Our businesses need to perform eons better than our politicians when it comes to CHANGE

Imagine running a business where you have no accountability for cost control, achieving your stated objectives and are completely paralyzed to change anything.  

And when you do try and change something, half the organization refuses to even contemplate change? Welcome to government.inc. The impossible organization.

And, let’s face it, many of today’s clunky, oversized enterprises aren’t a helluva lot better.  

When we look ahead ten years, the successful businesses will be a lot smaller, more agile, and much more focused.  Processes that bring no competitive advantage are likely to be sourced, and consumers via a “pay per use” model.  Boxes of IT hardware will likely be extinct, along with the staff who maintained them.  Delivery centers that house hoards of costly staff with the sole focus on maintaining low-value work will likely be long shut-down, or absorbed into service provider organizations.

We know where the world is headed.  The unknown factor is the time it will take to get there.

While we are caught up in this election furore – one thing is abundantly clear:  whomever gets elected is going to have to contend with the continual paralysis and painful increments of the necessary change needed, to keep the country (and most likely most of the world) somehow functioning.

However, most of today’s enterprises do not have the luxury of paralysis.

Far too many of today’s business are dragging around these clunking, inefficient infrastructures, that often resemble the workings of government, when you get under the covers.  Teams of corporate politicians lobby to maintain the status quo, raising issues about security, about political risk, about poor quality services from third parties… about anything that can prevent the one thing the company needs to embrace… CHANGE.

However, these enterprise beasts don’t all have the luxury of the government – one day their shareholders will run out of patience and demand CHANGE (gasp).  This is not an eternal spiral of endless-do-nothingness – there will come a point where enterprises will have to embrace change, or simply limp away to the corporate cemetery, where many failed business are fondly remembered – or simply forgotten. We can even reel off lists of enterprises today shedding swathes of staff or lumbering on Chapter 11 life-support, desperate for something to happen to divert their seemingly inexorable descent into corporate oblivion… you know who there are!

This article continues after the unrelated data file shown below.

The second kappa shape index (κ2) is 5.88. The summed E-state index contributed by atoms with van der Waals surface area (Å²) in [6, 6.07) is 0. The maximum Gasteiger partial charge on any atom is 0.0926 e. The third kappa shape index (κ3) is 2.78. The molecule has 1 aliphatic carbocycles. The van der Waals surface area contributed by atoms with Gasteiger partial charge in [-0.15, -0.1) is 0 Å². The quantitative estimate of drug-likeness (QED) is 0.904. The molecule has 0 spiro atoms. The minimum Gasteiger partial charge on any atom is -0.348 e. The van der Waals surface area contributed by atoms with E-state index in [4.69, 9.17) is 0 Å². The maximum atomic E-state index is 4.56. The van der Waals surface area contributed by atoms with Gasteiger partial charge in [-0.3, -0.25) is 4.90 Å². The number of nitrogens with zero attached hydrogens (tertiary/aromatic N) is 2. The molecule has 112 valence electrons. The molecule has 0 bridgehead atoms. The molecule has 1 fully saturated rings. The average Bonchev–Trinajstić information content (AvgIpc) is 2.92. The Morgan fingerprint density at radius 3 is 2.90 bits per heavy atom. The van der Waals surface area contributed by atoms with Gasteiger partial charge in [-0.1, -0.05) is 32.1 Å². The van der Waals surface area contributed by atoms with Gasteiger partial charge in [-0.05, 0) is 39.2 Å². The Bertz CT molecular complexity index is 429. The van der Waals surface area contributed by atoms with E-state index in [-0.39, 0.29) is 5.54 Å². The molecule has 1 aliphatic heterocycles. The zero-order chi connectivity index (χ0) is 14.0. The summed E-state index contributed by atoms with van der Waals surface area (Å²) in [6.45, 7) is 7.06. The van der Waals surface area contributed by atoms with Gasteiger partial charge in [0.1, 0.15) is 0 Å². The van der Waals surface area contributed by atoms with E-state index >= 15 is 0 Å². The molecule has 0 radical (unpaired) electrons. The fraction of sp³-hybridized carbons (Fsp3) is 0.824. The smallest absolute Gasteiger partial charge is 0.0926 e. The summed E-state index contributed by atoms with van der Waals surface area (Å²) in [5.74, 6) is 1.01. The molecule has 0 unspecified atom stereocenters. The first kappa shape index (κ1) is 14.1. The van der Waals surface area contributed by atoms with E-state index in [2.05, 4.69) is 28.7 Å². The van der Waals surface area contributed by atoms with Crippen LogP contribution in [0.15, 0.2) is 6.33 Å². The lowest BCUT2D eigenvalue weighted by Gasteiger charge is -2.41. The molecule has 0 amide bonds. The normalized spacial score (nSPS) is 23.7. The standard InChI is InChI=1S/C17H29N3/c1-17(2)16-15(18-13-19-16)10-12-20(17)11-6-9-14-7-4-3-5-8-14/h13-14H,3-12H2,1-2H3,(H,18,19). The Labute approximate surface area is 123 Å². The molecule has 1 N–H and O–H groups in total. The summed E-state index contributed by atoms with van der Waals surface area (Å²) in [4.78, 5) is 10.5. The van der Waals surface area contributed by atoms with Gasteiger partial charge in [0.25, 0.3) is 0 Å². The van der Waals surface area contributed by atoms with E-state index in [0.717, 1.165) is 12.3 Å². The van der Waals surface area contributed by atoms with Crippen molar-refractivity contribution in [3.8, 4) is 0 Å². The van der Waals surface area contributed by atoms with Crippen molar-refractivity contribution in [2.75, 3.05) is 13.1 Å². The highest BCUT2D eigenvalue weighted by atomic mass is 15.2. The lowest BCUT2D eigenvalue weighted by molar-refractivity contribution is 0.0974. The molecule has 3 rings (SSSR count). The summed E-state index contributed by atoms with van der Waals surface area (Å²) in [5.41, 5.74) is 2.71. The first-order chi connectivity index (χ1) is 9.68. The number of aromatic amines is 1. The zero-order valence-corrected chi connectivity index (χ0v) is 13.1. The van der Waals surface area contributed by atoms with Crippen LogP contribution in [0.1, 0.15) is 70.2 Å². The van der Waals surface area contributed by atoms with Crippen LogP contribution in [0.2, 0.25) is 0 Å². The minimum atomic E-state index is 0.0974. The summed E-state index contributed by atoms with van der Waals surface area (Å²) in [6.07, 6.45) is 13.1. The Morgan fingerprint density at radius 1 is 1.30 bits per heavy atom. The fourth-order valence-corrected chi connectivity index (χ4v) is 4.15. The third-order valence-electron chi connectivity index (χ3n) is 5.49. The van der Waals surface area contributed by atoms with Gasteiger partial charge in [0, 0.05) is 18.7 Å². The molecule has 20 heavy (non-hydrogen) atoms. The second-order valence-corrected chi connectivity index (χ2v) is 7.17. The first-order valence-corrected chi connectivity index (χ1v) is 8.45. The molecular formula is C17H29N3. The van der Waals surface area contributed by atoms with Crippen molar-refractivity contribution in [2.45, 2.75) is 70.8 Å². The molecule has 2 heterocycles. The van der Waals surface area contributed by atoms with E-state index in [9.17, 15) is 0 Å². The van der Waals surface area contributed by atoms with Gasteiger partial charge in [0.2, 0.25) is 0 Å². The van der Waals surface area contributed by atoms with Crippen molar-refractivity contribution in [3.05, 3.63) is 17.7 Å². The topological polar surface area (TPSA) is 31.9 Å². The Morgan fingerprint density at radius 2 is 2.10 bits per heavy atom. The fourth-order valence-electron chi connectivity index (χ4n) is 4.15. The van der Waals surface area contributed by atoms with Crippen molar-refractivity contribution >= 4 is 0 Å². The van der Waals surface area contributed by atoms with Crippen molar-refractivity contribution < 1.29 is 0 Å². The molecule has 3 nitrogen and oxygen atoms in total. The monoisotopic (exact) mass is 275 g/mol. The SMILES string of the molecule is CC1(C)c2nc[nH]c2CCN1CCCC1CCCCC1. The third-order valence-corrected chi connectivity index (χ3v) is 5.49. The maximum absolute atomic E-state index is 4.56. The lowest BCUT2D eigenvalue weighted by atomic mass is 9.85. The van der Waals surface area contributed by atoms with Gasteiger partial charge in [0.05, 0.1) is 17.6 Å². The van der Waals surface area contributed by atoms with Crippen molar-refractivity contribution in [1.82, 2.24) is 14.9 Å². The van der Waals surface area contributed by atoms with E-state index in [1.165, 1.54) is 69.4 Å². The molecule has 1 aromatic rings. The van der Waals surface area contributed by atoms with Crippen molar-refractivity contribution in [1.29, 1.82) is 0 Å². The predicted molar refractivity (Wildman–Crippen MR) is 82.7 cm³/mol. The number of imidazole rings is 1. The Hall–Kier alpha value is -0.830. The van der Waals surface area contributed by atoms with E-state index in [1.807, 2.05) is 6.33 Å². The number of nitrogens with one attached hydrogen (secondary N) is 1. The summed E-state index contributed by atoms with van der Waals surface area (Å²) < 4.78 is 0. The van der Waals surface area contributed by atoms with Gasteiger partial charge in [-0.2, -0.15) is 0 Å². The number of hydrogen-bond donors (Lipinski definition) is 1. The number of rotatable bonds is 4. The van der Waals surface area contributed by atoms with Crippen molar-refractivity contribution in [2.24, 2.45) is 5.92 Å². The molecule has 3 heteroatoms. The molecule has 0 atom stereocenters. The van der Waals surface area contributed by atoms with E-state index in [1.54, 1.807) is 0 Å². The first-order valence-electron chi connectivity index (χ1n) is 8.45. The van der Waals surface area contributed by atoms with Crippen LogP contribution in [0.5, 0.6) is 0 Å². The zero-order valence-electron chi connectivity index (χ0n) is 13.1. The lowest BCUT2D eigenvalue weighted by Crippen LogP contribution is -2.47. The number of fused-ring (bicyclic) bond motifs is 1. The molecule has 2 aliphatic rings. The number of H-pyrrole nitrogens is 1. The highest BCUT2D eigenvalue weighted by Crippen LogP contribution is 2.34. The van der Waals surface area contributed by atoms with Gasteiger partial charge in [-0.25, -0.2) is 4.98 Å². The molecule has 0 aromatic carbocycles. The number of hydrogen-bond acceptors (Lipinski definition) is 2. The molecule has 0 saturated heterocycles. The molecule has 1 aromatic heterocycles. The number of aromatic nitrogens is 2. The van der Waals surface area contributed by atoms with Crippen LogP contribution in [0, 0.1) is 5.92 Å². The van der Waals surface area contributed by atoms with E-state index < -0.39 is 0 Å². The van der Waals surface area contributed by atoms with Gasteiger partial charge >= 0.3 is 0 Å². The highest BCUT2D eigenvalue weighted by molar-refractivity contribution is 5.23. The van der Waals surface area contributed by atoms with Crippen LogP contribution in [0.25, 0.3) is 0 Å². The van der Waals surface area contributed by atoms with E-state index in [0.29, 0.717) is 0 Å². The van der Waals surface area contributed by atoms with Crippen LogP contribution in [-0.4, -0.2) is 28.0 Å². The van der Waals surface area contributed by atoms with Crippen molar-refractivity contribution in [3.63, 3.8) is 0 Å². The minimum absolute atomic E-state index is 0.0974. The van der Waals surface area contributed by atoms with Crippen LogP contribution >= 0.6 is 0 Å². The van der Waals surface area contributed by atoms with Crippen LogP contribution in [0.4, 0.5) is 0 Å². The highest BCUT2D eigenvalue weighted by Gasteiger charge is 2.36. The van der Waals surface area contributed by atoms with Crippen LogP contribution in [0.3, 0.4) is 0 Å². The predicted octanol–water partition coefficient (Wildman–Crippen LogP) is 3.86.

So this drew me back to a critical piece of data we pulled together last year with Sourcing Change, where we asked 105 post-outsourcing enterprise buyers what was (really) preventing them from achieving success with their outsourcing programs:

The “Lack of Budget” excuse doesn’t wash anymore – it’s the “Lack of Executive Will” that’s the real impediment, when it comes to changing the status quo

Simply put, “lack of budget to plan for change” was least negative factor impacting enterprises’ outsourcing programs. However, poor planning to engage all the right statekolders is the most significant impediment – by a considerable margin.  And coupled with this is a lack of training, poor communication, and any sort of manageable change process to ensure these outsourcing programs are working effectively.

And this is where I draw my comparisons with Washington – throwing money at a problem is never the issue – the real solution is pulling all the key stakeholders together and getting them to agree on the right way forward for the organization. Here are some tried and trusted steps to follow… if anyone really cares:

Avoid “analysis paralysis” – The financial payback times can be quite long -therefore this can delay making the decision to actually do something

Avoid stagnation – It is also much easier and “safer” to do nothing – a lack of will

Use “real” communication – Overcome the lack of trust in “Corporate” – the only real course is honesty and clarity

Agree to disagree – Consensus is important and any significant change program should encourage constructive criticism, but eventually stakeholders must make a decision and support it. If everyone has to be happy before anything is done, then nothing will get done!

Stay focused on the ultimate goals – Identify who is in which bracket, be honest and clear and support the change, but not be railroaded from the ultimate goal, which will ultimately impact people, by design and necessity

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